Do you ever feel invisible?

I do. And today my sister Kathy sent this to me, to remind me that “behind the scenes” can be a blessed place to be.


“I’m invisible….. “

It all began to make sense, the blank stares, the lack of response, the way one of the kids will walk into the room while I’m on the phone and ask to be taken to the store. Inside I’m thinking, “Can’t you see I’m on the phone?”

Obviously not. No one can see if I’m on the phone, or cooking, or sweeping the floor, or even standing on my head in the corner, because no one can see me at all. I’m invisible.

Some days I am only a pair of hands, nothing more: Can you fix this? Can you tie this? Can you open this? Some days I’m not a pair of hands; I’m not even a human being. I’m a clock to ask, “What time is it?” I’m a satellite guide to answer, “What number is the Disney Channel?” I’m a car to order, “Pick me up right around 5:30, please.”

I was certain that these were the hands that once held books and the eyes that studied history and the mind that graduated summa cum laude – but now they had disappeared into the peanut butter, never to be seen again.

One night, a group of us were having dinner, celebrating the return of a friend from England. Janice had just gotten back from a fabulous trip, and she was going on and on about the hotel she stayed in. I was sitting there, looking around at the others all put together so well. It was hard not to compare and feel sorry for myself as I looked down at my out-of-style dress; it was the only thing I could find that was clean. My unwashed hair was pulled up in a banana clip and I was afraid I could actually smell peanut butter in it.

I was feeling pretty pathetic, when Janice turned to me with a beautifully wrapped package, and said, “I brought you this. “It was a book on the great cathedrals of Europe. I wasn’t exactly sure why she’d given it to me until I read her inscription: “To Charlotte, with admiration for the greatness of what you are building when no one sees.”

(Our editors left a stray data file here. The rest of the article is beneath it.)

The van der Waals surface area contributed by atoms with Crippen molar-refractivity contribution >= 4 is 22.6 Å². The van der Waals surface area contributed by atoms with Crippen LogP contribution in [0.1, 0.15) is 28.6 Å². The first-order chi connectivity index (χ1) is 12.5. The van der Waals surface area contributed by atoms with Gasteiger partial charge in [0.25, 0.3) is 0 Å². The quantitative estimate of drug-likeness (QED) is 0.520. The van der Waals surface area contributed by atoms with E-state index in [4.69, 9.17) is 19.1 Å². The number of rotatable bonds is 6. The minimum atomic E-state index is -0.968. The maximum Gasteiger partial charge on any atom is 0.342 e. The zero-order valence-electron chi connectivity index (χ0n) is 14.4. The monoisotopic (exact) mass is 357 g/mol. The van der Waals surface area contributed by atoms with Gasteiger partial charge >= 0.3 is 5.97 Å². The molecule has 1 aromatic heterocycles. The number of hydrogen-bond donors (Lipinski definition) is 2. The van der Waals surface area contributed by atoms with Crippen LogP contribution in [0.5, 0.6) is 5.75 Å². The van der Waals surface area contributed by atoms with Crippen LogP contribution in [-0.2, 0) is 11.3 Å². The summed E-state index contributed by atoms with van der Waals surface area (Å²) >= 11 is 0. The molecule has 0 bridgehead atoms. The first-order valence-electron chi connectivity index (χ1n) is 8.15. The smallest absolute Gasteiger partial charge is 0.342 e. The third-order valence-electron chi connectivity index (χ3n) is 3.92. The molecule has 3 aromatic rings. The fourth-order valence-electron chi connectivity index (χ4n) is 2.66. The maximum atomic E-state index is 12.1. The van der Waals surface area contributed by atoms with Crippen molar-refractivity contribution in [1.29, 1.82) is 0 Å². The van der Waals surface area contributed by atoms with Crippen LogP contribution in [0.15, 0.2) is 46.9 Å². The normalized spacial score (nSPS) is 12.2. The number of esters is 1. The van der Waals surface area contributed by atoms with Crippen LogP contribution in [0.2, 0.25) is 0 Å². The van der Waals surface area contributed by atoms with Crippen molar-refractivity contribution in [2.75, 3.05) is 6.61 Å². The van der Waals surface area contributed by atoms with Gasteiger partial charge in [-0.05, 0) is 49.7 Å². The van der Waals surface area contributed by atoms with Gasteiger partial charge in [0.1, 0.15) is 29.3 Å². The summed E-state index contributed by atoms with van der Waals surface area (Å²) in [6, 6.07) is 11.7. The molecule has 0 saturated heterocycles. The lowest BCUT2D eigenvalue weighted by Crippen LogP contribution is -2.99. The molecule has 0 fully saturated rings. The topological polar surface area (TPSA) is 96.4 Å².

In the days ahead I would read – no, devour – the book. And I would discover what would become for me, four life-changing truths, after which I could pattern my work:

  • No one can say who built the great cathedrals – we have no record of their names.
  • These builders gave their whole lives for a work they would never see finished.
  • They made great sacrifices and expected no credit.
  • The passion of their building was fueled by their faith that the eyes of God saw everything.

A legendary story in the book told of a rich man who came to visit the cathedral while it was being built, and he saw a workman carving a tiny bird on the inside of a beam. He was puzzled and asked the man, “Why are you spending so much time carving that bird into a beam that will be covered by the roof? No one will ever see it.”

And the workman replied, “Because God sees.”

I closed the book, feeling the missing piece fall into place. It was almost as if I heard God whispering to me, “I see you, Charlotte. I see the sacrifices you make every day, even when no one around you does. No act of kindness you’ve done, no sequin you’ve sewn on, no cupcake you’ve baked, is too small for me to notice and smile over. You are building a great cathedral, but you can’t see right now what it will become.”

At times, my invisibility feels like an affliction. But it is not a disease that is erasing my life. It is the cure for the disease of my own self-centeredness. It is the antidote to my strong, stubborn pride. I keep the right perspective when I see myself as a great builder. As one of the people who show up at a job that they will never see finished, to work on something that their name will never be on.

The writer of the book went so far as to say that no cathedrals could ever be built in our lifetime because there are so few people willing to sacrifice to that degree.